A Chinese political advisor said Wednesday the government should communicate more with Internet users and make better use of the online platform to promote democracy.
The government could post on the Internet their views on issues of widespread concern and respond to online feedbacks, suggested Zhou Tianhong, member of the National Committee of the 11th Chinese People's Political Consultative Conference (CPPCC), the top political advisory body.
At a plenary meeting of the CPPCC National Committee's ongoing annual session, Zhou suggested that government officials regularly meet online with Internet users and answer their questions.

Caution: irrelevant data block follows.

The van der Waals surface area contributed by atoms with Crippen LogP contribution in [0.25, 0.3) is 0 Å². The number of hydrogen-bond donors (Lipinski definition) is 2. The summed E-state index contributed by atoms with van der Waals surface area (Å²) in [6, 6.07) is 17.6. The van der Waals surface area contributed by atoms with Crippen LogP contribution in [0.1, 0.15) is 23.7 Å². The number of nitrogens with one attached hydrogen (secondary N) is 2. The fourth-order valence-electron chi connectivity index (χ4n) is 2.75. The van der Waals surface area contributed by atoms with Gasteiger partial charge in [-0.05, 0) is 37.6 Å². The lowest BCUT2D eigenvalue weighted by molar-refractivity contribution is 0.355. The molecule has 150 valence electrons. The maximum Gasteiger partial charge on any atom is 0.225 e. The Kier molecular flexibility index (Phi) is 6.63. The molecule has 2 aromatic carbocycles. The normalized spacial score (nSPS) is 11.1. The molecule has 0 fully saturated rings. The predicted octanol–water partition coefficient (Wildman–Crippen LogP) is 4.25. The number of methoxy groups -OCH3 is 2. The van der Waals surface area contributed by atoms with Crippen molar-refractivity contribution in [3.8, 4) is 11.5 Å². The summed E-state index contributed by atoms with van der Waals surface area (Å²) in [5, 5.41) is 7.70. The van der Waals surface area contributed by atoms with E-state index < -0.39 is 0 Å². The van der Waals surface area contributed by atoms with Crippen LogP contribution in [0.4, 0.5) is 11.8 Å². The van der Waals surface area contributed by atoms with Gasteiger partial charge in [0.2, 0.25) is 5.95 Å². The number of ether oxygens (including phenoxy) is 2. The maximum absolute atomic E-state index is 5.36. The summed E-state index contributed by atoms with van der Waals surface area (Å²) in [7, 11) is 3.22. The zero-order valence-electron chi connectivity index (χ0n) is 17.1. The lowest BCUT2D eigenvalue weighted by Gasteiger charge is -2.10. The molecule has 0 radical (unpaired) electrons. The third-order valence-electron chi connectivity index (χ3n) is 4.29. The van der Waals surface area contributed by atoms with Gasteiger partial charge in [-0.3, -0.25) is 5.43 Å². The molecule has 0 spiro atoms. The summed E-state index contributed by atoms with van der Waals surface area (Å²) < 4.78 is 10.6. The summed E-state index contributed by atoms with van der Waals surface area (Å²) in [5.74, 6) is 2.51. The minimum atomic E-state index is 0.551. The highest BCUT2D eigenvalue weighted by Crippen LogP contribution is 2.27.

He also said government bodies should timely release information on budget, expenditure, and the handling of major events, among others.
Currently, information on the websites of some government departments is "far from meeting the public's demand," said Zhou, also vice president of Jinan University in south China's Guangdong Province.
More and more Chinese are participating in political affairs through the Internet, which makes voices online more influential, he said.
China has the world's largest Internet population of 384 million by the end of 2009.